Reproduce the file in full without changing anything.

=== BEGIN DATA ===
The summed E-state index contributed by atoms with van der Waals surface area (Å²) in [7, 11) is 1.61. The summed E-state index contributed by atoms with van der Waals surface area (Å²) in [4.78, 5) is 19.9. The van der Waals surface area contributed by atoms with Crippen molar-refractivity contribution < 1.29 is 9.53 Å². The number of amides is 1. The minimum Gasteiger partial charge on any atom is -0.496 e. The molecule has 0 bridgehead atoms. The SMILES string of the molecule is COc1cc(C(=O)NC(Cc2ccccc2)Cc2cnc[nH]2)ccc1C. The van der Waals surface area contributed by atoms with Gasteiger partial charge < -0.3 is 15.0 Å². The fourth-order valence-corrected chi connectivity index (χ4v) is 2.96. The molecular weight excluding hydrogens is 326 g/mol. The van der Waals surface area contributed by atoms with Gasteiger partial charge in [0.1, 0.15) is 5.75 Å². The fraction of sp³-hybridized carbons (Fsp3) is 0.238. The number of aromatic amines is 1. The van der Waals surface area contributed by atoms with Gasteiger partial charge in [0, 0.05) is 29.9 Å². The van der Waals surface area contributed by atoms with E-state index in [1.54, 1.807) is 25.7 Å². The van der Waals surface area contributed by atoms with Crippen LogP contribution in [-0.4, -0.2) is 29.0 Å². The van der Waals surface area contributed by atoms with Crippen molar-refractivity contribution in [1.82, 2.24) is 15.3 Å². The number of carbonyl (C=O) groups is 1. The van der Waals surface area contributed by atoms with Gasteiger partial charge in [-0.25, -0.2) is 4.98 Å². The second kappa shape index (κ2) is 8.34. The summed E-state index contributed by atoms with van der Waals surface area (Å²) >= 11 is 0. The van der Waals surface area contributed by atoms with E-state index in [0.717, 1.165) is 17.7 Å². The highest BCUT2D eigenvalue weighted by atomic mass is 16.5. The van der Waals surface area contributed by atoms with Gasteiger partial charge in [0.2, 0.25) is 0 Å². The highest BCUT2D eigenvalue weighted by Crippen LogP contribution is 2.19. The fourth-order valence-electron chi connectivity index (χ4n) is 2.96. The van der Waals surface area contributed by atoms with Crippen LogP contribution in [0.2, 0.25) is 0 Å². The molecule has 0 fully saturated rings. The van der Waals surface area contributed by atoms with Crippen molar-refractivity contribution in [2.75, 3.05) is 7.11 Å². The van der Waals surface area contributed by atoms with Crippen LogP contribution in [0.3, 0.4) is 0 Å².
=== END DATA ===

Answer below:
The summed E-state index contributed by atoms with van der Waals surface area (Å²) in [7, 11) is 1.61. The summed E-state index contributed by atoms with van der Waals surface area (Å²) in [4.78, 5) is 19.9. The van der Waals surface area contributed by atoms with Crippen molar-refractivity contribution < 1.29 is 9.53 Å². The number of amides is 1. The minimum Gasteiger partial charge on any atom is -0.496 e. The molecule has 0 bridgehead atoms. The SMILES string of the molecule is COc1cc(C(=O)NC(Cc2ccccc2)Cc2cnc[nH]2)ccc1C. The van der Waals surface area contributed by atoms with Gasteiger partial charge < -0.3 is 15.0 Å². The fourth-order valence-corrected chi connectivity index (χ4v) is 2.96. The molecular weight excluding hydrogens is 326 g/mol. The van der Waals surface area contributed by atoms with Gasteiger partial charge in [0.1, 0.15) is 5.75 Å². The fraction of sp³-hybridized carbons (Fsp3) is 0.238. The number of aromatic amines is 1. The van der Waals surface area contributed by atoms with Gasteiger partial charge in [0, 0.05) is 29.9 Å². The van der Waals surface area contributed by atoms with E-state index in [1.54, 1.807) is 25.7 Å². The van der Waals surface area contributed by atoms with Crippen LogP contribution in [-0.4, -0.2) is 29.0 Å². The van der Waals surface area contributed by atoms with Crippen molar-refractivity contribution in [1.82, 2.24) is 15.3 Å². The number of carbonyl (C=O) groups is 1. The van der Waals surface area contributed by atoms with Gasteiger partial charge in [-0.25, -0.2) is 4.98 Å². The second kappa shape index (κ2) is 8.34. The summed E-state index contributed by atoms with van der Waals surface area (Å²) >= 11 is 0. The van der Waals surface area contributed by atoms with E-state index in [0.717, 1.165) is 17.7 Å². The highest BCUT2D eigenvalue weighted by atomic mass is 16.5. The van der Waals surface area contributed by atoms with Gasteiger partial charge in [0.2, 0.25) is 0 Å². The highest BCUT2D eigenvalue weighted by Crippen LogP contribution is 2.19. The fourth-order valence-electron chi connectivity index (χ4n) is 2.96. The van der Waals surface area contributed by atoms with Crippen LogP contribution in [0.2, 0.25) is 0 Å². The molecule has 0 fully saturated rings. The van der Waals surface area contributed by atoms with Crippen molar-refractivity contribution in [2.75, 3.05) is 7.11 Å². The van der Waals surface area contributed by atoms with Crippen LogP contribution in [0.3, 0.4) is 0 Å².